The love/hate relationship that an upstate New Yorker has with weather is never more apparent than when it starts to snow. This gets so intense that the cities of Syracuse, Buffalo, and Rochester all compete in an annual Snow Derby and local news channels will often give away a snow blower to whoever guesses the total amount of snowfall for the season. We have taken what can occasionally be a miserable, cold and inconvenient time of the year and turned it into a sport. How can you not love that kind of craziness?
The snowbirds have long since flocked to Boca Raton for the winter, leaving behind only the hardiest of New Yorkers to fend off whatever the season throws at us. We may complain about it but we also revel in it. At the first sign of a snowflake, we even embrace the practicality of dressing as if mirrors were suddenly illegal. Fashion be damned, it’s cold out there, so bring it on, Mother Nature. I have a fur-lined earflap hat and I’m not afraid to use it.
An hour or so before I went to bed the other night, it was twenty-nine degrees above zero, so naturally, I kept checking the thermometer every fifteen minutes to see if it was going to go any lower. I have one of those indoor weather stations with a transmitter outside that has a twirly wind gauge, which is a fair indicator of how seriously we take weather around here. I also looked out the window at the snowfall and did the flake math to see if I’d have to plow in the morning.
Even though we missed the record low temperature by a mile, it still snowed some more, so I had to clear our driveway. We have four-wheel drive in both of our vehicles, but I keep the driveway clear anyway. It looks better and besides, it gives me a chance to fire up Big Orange and rip through the snow piles. Big Orange is what I call my snow blower. It replaced Little Orange last year as it became increasingly apparent to me that I needed wanted a much larger, heavier machine with hand warmers.
Which brings me to my topic of the day.
As anyone who has a driveway knows, the crunchy stuff near the road is the worst. These are the spoils which have been left behind by the town plows, spoils that are usually filled with ice chunks, fenderbergs, mailbox posts, lumps of sod, recycling tubs, pieces of the concrete gutter, sleds and whatever else is scraped off of the road. Just last week, I saw an entire newspaper fly out the snow blower chute in a burst of confetti and I didn’t even blink an eye.
Anyway, it was starting to get light out when I layered up and I went outside with the dog and fired up Big Orange. I won’t lie—this is my winter baby. It has an electric starter, a canopy and the aforementioned hand warmers because if one is going to live in a snow globe, one has to have the equipment to dig their way out of it and as long as we’re going to the power equipment toy store anyway, let’s get a big machine with hand warmers to do the job.
As I was merrily chugging along, blowing snowy contrails off into the wild blue yonder, I saw the archenemy of driveway shovelers coming down the road— the town snowplow and its T-shirt clad driver. The heating system in these trucks must go from off directly to pottery kiln because I have never, in all my years, seen one of these guys wearing a long-sleeved shirt let alone a jacket. I think they would plow the roads in the nude if the unions allowed it.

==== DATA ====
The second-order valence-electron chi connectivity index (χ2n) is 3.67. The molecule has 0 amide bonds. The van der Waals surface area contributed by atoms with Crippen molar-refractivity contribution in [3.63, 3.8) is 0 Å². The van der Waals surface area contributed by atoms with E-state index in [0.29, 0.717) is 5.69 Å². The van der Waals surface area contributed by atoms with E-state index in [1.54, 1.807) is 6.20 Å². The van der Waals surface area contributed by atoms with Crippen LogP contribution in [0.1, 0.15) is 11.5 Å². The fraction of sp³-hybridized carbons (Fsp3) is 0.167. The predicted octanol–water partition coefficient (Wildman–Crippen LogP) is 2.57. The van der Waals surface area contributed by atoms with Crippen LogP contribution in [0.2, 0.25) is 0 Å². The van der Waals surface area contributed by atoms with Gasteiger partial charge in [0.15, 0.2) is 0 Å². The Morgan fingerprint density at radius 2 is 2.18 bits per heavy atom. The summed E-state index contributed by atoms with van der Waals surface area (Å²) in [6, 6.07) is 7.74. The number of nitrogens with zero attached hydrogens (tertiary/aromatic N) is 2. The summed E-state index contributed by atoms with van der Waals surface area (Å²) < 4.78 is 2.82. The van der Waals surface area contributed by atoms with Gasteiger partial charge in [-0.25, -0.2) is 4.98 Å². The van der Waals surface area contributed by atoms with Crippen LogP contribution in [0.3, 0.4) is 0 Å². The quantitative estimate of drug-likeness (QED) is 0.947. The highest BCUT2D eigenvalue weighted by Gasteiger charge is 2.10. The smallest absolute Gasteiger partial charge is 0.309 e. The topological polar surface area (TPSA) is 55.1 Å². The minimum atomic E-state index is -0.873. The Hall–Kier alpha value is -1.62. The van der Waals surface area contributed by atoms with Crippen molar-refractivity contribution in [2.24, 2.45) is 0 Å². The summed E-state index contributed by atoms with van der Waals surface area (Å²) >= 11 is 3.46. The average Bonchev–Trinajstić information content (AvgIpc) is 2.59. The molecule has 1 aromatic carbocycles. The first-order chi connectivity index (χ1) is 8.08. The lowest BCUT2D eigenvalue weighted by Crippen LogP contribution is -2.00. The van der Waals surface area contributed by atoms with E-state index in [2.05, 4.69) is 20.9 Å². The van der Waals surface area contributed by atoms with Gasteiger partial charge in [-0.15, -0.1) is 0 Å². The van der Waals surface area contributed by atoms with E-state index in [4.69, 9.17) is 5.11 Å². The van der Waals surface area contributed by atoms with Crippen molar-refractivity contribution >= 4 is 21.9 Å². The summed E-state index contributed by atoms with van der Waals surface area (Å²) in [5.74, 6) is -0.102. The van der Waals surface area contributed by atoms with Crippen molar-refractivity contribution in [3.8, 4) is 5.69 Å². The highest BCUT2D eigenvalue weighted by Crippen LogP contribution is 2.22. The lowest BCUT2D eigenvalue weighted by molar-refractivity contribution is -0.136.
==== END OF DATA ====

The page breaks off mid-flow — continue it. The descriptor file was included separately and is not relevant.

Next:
We made brief eye contact as he drove down the opposite side of the street, filling the aprons of my neighbors’ driveways with three feet of nasty, crunchy snow. He showed no remorse at all because let’s face it—we all know he enjoyed it. There’s supposed to be road salt in the back of these trucks, but I have never seen it. I think it’s filled with bits of ancient glaciers and they let loose a load every so often right at the foot of selected driveways.
By the time the driver went around the outside rim of the cul-de-sac, I was only halfway done and since we had made eye contact, he couldn’t fill in my driveway apron. Not while I was watching anyway, so he spent the next fifteen minutes driving around in pokey spirals, sculpting a small mountain in the center of the circle. By the time he was done, it resembled a massive gumdrop, and if it keeps snowing, it’ll be an ever-expanding sledding hill that will last most of the winter.
I had finished up with my driveway and the areas around the fire hydrant and my mailbox when he noticed everything was clear. He made one more perfunctory pass around his snow hill project and then aimed the large truck towards my driveway. Then he waited for a second and blipped the gas pedal. This was it. I was sure he was looking for some more snow so that he could bury my handiwork, but as he slowly rolled up to my driveway, he raised the plow blade just enough to spare me the road sludge.
As I turned Big Orange around and headed back towards the garage, he gave a little beep from his horn, and while laying a finger aside of his nose, he gave a small nod and up the street, he drove. Or something like that. Anyway, his act of kindness made me forget all about wanting to chase him down with a pointy snow stake, had this gone in another direction.
So I want to give a public thank you to the snowplow driver for giving the neighborhood kids an excellent place to play and for not burying my driveway apron.
Happy New Year, buddy.
And for everybody who reads these little tales I tell, thank you. Here’s wishing you all the best for the New Year.
See you in 2018. Maybe not as often, but when a tale needs to be told, I’ll be here.